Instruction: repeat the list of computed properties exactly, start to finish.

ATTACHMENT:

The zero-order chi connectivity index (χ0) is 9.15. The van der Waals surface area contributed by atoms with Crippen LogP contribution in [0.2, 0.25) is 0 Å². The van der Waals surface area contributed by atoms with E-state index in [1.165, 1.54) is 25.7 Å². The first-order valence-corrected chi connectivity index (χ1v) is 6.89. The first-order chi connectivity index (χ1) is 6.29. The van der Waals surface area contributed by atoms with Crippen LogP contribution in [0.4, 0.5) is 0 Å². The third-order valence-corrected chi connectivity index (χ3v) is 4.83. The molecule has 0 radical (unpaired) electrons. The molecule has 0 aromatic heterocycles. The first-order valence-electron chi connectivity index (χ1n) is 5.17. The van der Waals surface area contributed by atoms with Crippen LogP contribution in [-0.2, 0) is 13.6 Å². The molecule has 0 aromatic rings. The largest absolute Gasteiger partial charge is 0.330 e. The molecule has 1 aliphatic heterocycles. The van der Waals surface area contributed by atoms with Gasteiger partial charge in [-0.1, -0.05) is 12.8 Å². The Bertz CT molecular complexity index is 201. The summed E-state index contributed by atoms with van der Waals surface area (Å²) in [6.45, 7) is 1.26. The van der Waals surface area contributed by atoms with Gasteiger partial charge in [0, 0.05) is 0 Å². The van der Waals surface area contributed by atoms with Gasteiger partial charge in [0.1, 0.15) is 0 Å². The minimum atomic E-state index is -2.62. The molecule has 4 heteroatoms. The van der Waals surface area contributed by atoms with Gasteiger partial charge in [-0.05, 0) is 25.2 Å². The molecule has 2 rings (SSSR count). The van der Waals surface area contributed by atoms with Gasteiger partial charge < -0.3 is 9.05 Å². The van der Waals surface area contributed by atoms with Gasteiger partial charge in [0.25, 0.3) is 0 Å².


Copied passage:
The zero-order chi connectivity index (χ0) is 9.15. The van der Waals surface area contributed by atoms with Crippen LogP contribution in [0.2, 0.25) is 0 Å². The van der Waals surface area contributed by atoms with E-state index in [1.165, 1.54) is 25.7 Å². The first-order valence-corrected chi connectivity index (χ1v) is 6.89. The first-order chi connectivity index (χ1) is 6.29. The van der Waals surface area contributed by atoms with Crippen LogP contribution in [0.4, 0.5) is 0 Å². The third-order valence-corrected chi connectivity index (χ3v) is 4.83. The molecule has 0 radical (unpaired) electrons. The molecule has 0 aromatic heterocycles. The first-order valence-electron chi connectivity index (χ1n) is 5.17. The van der Waals surface area contributed by atoms with Crippen LogP contribution in [-0.2, 0) is 13.6 Å². The molecule has 0 aromatic rings. The largest absolute Gasteiger partial charge is 0.330 e. The molecule has 1 aliphatic heterocycles. The van der Waals surface area contributed by atoms with Gasteiger partial charge in [-0.1, -0.05) is 12.8 Å². The Bertz CT molecular complexity index is 201. The summed E-state index contributed by atoms with van der Waals surface area (Å²) in [6.45, 7) is 1.26. The van der Waals surface area contributed by atoms with Gasteiger partial charge in [0, 0.05) is 0 Å². The van der Waals surface area contributed by atoms with Gasteiger partial charge in [0.1, 0.15) is 0 Å². The minimum atomic E-state index is -2.62. The molecule has 4 heteroatoms. The van der Waals surface area contributed by atoms with Gasteiger partial charge in [-0.05, 0) is 25.2 Å². The molecule has 2 rings (SSSR count). The van der Waals surface area contributed by atoms with Gasteiger partial charge < -0.3 is 9.05 Å². The van der Waals surface area contributed by atoms with Gasteiger partial charge in [0.25, 0.3) is 0 Å².